Report: Study shows state employees in Missouri are the lowest paid

State-employed workers in Missouri are among the lowest paid in the country, which may lead to turn-overs and, in some cases, employment disputes.

Most people who are employed work in order to provide for themselves and their families. According to the Missouri Department of Labor, the minimum wage that employers must pay their workers in the state is $7.65 for each hour worked. While they generally earn more than minimum wage, state-employed workers still do not receive competitive pay, according to a recently reported study.

Reviewing compensation practices

The state of Missouri engaged CBIZ Human Capital Services, an outside group, to review the compensation of workers who are employed by the state. This includes social service workers and prison guards, among others. According to the state's Compensation and Benefits Study Report, CBIZ conducted a market analysis of the benefits, base salary and total cash compensation, and examined the market-competitive benefits levels.

The study found that the pay earned by 37,906 state employees is well below what is considered competitive. According to the St. Louis Post-Dispatch, the average annual earnings for Missouri state workers, when adjusting for the national scale, is $39,682. This is the lowest in the nation. Depending on how many hours they are putting in, whether they are salary or hourly workers, and numerous other factors, these low compensation rates could lead to wage and hour disputes between employers and workers.

Causes of compensation incongruities

There are numerous factors that contribute to the compensation disparities between Missouri and the rest of the country. One of the most significant of these is the fact that state law does not permit compensation rates for state-employed workers to be adjusted based on geography. For example, the St. Louis Post-Dispatch points out that a salary of $44,000 per year could be reduced to $40,260 in Ripley County and still remain competitive. However, that same $44,000 per year salary would have to be increased to $46,037 to be current with the market in St. Louis. Not adjusting the rates could mean some workers are not being adequately compensated for their time, which may lead to employment disputes or turn-over.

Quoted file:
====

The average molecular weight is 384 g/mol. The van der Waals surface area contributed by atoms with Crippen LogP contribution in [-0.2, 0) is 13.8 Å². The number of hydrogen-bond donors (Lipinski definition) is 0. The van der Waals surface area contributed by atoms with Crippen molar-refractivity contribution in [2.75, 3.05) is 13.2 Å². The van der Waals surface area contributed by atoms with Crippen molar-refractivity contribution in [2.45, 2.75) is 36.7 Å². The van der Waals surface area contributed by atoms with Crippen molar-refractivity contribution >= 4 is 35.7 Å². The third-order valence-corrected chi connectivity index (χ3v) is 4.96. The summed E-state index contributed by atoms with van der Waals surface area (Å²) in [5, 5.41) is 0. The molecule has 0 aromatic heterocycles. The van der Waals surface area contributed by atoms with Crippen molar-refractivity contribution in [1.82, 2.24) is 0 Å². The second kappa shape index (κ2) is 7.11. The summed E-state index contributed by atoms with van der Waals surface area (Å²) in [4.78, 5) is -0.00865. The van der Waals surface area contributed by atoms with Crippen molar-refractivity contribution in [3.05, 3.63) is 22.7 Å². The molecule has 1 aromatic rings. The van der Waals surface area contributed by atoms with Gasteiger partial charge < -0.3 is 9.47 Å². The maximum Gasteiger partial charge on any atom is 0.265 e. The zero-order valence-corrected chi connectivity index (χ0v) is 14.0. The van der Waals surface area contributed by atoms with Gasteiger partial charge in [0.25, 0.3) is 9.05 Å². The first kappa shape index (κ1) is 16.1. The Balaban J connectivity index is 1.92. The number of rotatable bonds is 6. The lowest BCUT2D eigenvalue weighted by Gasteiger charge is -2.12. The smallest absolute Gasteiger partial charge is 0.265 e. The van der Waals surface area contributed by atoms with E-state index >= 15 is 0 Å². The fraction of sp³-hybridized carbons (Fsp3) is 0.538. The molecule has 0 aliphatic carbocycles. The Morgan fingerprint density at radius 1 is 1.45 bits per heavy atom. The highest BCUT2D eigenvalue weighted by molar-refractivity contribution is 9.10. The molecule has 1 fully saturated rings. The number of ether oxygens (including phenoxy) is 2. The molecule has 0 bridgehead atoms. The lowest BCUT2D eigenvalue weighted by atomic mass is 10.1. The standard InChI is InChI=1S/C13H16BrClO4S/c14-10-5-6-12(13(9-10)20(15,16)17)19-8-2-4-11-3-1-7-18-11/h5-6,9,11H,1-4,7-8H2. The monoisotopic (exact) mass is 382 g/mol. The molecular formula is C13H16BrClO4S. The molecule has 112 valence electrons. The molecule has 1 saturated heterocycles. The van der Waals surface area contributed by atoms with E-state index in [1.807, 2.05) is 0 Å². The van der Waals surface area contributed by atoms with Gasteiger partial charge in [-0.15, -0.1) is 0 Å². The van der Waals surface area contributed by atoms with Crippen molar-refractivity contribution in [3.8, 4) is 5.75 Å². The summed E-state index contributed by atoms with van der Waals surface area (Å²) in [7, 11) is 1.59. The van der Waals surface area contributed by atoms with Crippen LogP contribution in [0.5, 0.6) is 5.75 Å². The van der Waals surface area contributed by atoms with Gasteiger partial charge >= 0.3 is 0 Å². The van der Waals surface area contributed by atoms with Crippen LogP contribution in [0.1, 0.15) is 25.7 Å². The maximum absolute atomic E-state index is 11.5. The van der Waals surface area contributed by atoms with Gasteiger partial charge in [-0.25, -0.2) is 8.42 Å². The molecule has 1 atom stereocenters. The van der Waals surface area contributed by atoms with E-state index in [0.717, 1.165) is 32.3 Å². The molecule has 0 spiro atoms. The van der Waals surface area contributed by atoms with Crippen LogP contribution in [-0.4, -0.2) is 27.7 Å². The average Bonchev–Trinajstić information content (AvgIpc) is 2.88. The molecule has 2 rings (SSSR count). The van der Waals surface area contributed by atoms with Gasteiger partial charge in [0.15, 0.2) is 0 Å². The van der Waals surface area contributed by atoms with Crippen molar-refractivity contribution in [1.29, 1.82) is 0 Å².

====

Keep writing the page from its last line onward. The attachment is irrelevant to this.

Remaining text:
Steps toward a solution

In an effort to retain its workers, the state has taken some steps to improve its compensation practices. The St. Louis Post-Dispatch reported that the 2016 budget included funding for a two percent wage increase for state employees. However, this was not enough to bridge the gap between Missouri and other states' compensation rates. The hope is that the recent study will be able to be used to help develop a plan that establishes more competitive pay for time worked and salaries.

Whether employed by the state or a public company, wage and hour disputes may present a range of challenges for Missouri workers. Therefore, those who believe they are not being paid in accordance with the state's laws or feel their rights have otherwise been violated in the workplace may benefit from seeking legal counsel. A lawyer may explain their rights and options, and help them determine if it might be appropriate to take legal action.